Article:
In the civil rotorcraft segment, Aboulafia said small- and mid-sized helicopters will likely bounce back next year. However, there are too many larger models aimed at the weak oil and gas sector, which has never fully recovered from the decline in oil prices almost a decade ago.

“They were depressed already, so I’m hoping they have less of a distance to fall. The only thing I’m really concerned about is the one new program, the Bell 525 Relentless. Is that a casualty here? I think there’s a real chance of that.”

According to a chart prepared by Teal Group, the global aircraft market outlook overall will be down by an estimated 17.4 per cent in 2020 – and that is only the start of a serious downturn.

But Aboulafia said there are some bright spots, noting that airlines and business jet programs are in far better shape than during the last economic downturn.

“Airlines are better managed and if they get government aid, they stand a decent chance of pulling through. On the business jet side, there was so much over-inflation in order books and production plans and asset values back in 2008 – you could just feel it was going to be a disaster and that’s not the case this time. It’s generally become a more conservative market and that is good.”

Meanwhile, cargo operators continue to do a brisk business due to the absence of belly cargo availability, but Aboulafia called that surging demand a “short-term phenomenon.”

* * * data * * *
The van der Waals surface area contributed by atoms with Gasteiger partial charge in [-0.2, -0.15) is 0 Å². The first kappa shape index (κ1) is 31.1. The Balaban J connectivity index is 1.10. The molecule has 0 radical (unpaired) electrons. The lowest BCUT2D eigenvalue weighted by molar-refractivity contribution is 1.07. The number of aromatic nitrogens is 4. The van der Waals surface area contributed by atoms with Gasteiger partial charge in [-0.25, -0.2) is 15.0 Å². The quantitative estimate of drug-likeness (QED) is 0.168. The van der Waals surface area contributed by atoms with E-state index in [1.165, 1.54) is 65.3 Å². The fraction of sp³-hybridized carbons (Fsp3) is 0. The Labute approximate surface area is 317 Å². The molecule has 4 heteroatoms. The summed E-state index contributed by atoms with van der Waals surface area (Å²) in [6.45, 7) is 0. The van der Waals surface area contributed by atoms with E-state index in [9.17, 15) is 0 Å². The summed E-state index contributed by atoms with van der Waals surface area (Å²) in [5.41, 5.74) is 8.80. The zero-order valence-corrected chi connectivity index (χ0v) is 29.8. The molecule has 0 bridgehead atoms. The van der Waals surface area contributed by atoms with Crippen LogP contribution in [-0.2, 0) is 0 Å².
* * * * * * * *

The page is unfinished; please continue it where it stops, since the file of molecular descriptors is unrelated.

A synthetic market

Perhaps one of the most powerful descriptions of the new financial reality came from U.S. economist Paul Krugman, who referred to the economy of that country as being in a “medically induced coma.”

Another slide presents 2020 outlook estimates for various industry segments. Teal Group Image

By extension, massive amounts of government aid must be pumped in to keep the global economy alive as the world waits for a vaccine that will conquer COVID-19.

Aboulafia termed the aid-generated demand a “synthetic market” that is necessary to prevent economic mayhem.

“In the absence of the organic market, the total requirements for new build aircraft this year and next are zero. Now, what combination of manufacturer, third party and government finance can change that? I am counting on some. The alternative is too grim to even contemplate. We can look at it from the standpoint of Airbus or Boeing.”

While he feels the recovery will take the form of a wide-bottomed U or L shape with a gradually angled floor, a return to peak operations will depend on vaccine development.

“There is a school of thought out there that says we will have a V-shaped recovery and that will keep production cuts from getting any worse – but I don’t subscribe to that for epidemiological reasons. I don’t see how you can get that V-shaped recovery unless everyone feels good about flying again. Plus, the pandemic hasn’t hit a lot of emerging markets yet, like India, Pakistan, Africa, Latin America. When it does, I fear something far worse that really triggers another wave.”

For the short term, aviation and aerospace companies can only hunker down, minimize the damage as much as possible and, most importantly, stick together.

Of his call with OAC members, Aboulafia said he was impressed with the regional solidarity in Ontario.

“There aren’t that many clusters that stick together like that, and it’s so important to think globally but act regionally. I was struck very happily by how much the aerospace ecosystem in Ontario is global, which is something I’ve been preaching for years.”